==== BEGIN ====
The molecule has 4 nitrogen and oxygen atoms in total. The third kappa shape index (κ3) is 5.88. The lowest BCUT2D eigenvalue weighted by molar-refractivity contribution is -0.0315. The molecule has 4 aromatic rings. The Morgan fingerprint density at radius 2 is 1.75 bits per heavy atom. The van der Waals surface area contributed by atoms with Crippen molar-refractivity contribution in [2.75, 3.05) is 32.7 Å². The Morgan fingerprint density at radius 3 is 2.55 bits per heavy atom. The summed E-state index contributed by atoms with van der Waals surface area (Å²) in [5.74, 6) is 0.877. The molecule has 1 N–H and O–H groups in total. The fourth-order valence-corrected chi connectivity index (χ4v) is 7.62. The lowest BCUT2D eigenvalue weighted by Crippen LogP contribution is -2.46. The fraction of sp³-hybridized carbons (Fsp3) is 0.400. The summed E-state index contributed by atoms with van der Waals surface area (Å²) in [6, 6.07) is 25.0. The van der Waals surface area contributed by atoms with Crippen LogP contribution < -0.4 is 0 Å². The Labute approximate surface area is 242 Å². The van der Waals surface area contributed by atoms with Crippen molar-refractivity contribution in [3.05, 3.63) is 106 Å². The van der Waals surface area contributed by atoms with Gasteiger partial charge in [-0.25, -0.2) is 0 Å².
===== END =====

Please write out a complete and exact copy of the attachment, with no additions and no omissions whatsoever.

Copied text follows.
The molecule has 4 nitrogen and oxygen atoms in total. The third kappa shape index (κ3) is 5.88. The lowest BCUT2D eigenvalue weighted by molar-refractivity contribution is -0.0315. The molecule has 4 aromatic rings. The Morgan fingerprint density at radius 2 is 1.75 bits per heavy atom. The van der Waals surface area contributed by atoms with Crippen molar-refractivity contribution in [2.75, 3.05) is 32.7 Å². The Morgan fingerprint density at radius 3 is 2.55 bits per heavy atom. The summed E-state index contributed by atoms with van der Waals surface area (Å²) in [5.74, 6) is 0.877. The molecule has 1 N–H and O–H groups in total. The fourth-order valence-corrected chi connectivity index (χ4v) is 7.62. The lowest BCUT2D eigenvalue weighted by Crippen LogP contribution is -2.46. The fraction of sp³-hybridized carbons (Fsp3) is 0.400. The summed E-state index contributed by atoms with van der Waals surface area (Å²) in [6, 6.07) is 25.0. The van der Waals surface area contributed by atoms with Crippen LogP contribution < -0.4 is 0 Å². The Labute approximate surface area is 242 Å². The van der Waals surface area contributed by atoms with Crippen molar-refractivity contribution in [3.05, 3.63) is 106 Å². The van der Waals surface area contributed by atoms with Gasteiger partial charge in [-0.25, -0.2) is 0 Å².